communication tools in waiting rooms should be in diverse formats: leaflets, posters, videos, and other multimedia. Face to face communication is the most efficient, but also the most resource-consuming;
create video material, which can inform people in the waiting room about how measurements will be done and what will be measured in the next room and by whom these measurements will be performed.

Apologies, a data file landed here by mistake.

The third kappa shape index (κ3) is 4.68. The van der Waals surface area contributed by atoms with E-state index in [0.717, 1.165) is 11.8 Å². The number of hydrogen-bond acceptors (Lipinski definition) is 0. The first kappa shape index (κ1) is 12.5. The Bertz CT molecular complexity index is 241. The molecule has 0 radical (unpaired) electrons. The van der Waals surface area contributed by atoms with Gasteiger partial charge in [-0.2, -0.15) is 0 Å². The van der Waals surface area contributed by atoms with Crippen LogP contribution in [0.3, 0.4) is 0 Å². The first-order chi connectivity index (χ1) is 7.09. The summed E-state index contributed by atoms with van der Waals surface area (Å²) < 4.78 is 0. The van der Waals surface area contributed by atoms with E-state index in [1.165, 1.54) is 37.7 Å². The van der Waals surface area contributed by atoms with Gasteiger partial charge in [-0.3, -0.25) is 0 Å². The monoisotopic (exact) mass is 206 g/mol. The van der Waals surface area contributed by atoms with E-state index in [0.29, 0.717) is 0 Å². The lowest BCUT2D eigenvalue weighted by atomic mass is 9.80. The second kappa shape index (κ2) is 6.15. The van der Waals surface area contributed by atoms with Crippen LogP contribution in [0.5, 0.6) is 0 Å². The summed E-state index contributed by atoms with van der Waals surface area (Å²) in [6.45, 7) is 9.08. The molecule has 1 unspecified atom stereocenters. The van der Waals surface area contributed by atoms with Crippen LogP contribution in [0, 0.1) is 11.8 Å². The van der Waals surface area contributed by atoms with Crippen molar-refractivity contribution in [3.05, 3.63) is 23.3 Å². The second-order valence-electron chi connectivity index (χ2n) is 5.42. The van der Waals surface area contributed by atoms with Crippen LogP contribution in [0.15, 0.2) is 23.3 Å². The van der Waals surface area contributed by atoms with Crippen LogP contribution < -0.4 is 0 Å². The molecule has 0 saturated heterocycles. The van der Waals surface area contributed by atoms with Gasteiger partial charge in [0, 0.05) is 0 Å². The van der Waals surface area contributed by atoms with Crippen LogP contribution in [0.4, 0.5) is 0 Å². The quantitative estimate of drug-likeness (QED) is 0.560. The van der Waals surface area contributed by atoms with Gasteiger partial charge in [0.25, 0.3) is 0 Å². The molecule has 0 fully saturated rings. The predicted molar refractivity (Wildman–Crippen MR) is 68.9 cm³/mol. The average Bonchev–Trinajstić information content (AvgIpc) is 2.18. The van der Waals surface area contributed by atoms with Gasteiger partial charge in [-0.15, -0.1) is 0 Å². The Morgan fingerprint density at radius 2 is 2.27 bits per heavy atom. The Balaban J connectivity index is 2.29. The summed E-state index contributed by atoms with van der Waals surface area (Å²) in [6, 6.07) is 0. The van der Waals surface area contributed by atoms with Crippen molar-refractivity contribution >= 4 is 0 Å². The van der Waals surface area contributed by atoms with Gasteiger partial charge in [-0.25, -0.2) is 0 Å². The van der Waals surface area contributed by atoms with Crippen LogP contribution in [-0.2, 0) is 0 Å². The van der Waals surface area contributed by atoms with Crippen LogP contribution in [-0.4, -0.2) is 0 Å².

The news media continue to be one of the most powerful tools to reach a broad public, be it via television, radio or online and print news. Preparatory risk communication and post-emergency recovery communication should make use of these channels to ensure that a broad public is reached, also including, for instance, the elderly population. Research in the domains of persuasive communication and evidence effectiveness tells us that different types of news messages may result in considerably different perceptual and behavioral responses among the recipients (Reynolds and Reynolds, 2002, p. 429), which is why uncertainty communication should consciously consider which type of message will be most suitable for the respective communication. Research postulates that whenever a claim is made that aims to persuade the public of behaving in a certain way, for instance when an immediate behaviour is required in an emergency, “evidence” is needed to substantiate this claim for it to be considered valid by the recipient and to advocate a change in his or her behaviour (Wojcieszak and Kim, 2016). Such a change in behaviour may be about consuming food products, in the case of food risk communication, or ensuring that the public understand the importance of waiting with the uptake of iodine tablets in case of a radiological emergency. Evidence may for instance be provided in the form of numbers that “prove” a claim, as well as in a more narrative manner, for instance through personal testimonies. Sound risk communication drives people’s attention, is well understood by lay people, is recalled when needed and, most importantly, is accepted by people leading them to act in accordance with the advised behaviour in case of an emergency. Unfortunately, experience from different emergency responses and studies show that sound communication about radiological risks is difficult to achieve.